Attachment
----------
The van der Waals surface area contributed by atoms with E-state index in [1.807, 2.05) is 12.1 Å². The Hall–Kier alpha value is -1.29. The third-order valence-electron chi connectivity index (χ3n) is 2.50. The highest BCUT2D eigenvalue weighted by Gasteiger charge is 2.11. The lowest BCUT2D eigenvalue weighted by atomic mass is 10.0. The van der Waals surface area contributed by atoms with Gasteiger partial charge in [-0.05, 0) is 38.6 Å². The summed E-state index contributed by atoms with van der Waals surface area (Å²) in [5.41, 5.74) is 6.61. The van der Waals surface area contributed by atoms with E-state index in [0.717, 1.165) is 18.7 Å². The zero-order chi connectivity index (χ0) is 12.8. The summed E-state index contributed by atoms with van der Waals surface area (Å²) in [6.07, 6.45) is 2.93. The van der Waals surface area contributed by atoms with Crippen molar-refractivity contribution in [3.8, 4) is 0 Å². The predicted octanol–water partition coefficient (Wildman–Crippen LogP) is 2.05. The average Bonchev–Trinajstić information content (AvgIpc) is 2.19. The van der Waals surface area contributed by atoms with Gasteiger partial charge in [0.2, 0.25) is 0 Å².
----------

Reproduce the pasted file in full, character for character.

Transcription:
The van der Waals surface area contributed by atoms with E-state index in [1.807, 2.05) is 12.1 Å². The Hall–Kier alpha value is -1.29. The third-order valence-electron chi connectivity index (χ3n) is 2.50. The highest BCUT2D eigenvalue weighted by Gasteiger charge is 2.11. The lowest BCUT2D eigenvalue weighted by atomic mass is 10.0. The van der Waals surface area contributed by atoms with Gasteiger partial charge in [-0.05, 0) is 38.6 Å². The summed E-state index contributed by atoms with van der Waals surface area (Å²) in [5.41, 5.74) is 6.61. The van der Waals surface area contributed by atoms with E-state index in [0.717, 1.165) is 18.7 Å². The zero-order chi connectivity index (χ0) is 12.8. The summed E-state index contributed by atoms with van der Waals surface area (Å²) in [6.07, 6.45) is 2.93. The van der Waals surface area contributed by atoms with Crippen molar-refractivity contribution in [3.8, 4) is 0 Å². The predicted octanol–water partition coefficient (Wildman–Crippen LogP) is 2.05. The average Bonchev–Trinajstić information content (AvgIpc) is 2.19. The van der Waals surface area contributed by atoms with Gasteiger partial charge in [0.2, 0.25) is 0 Å².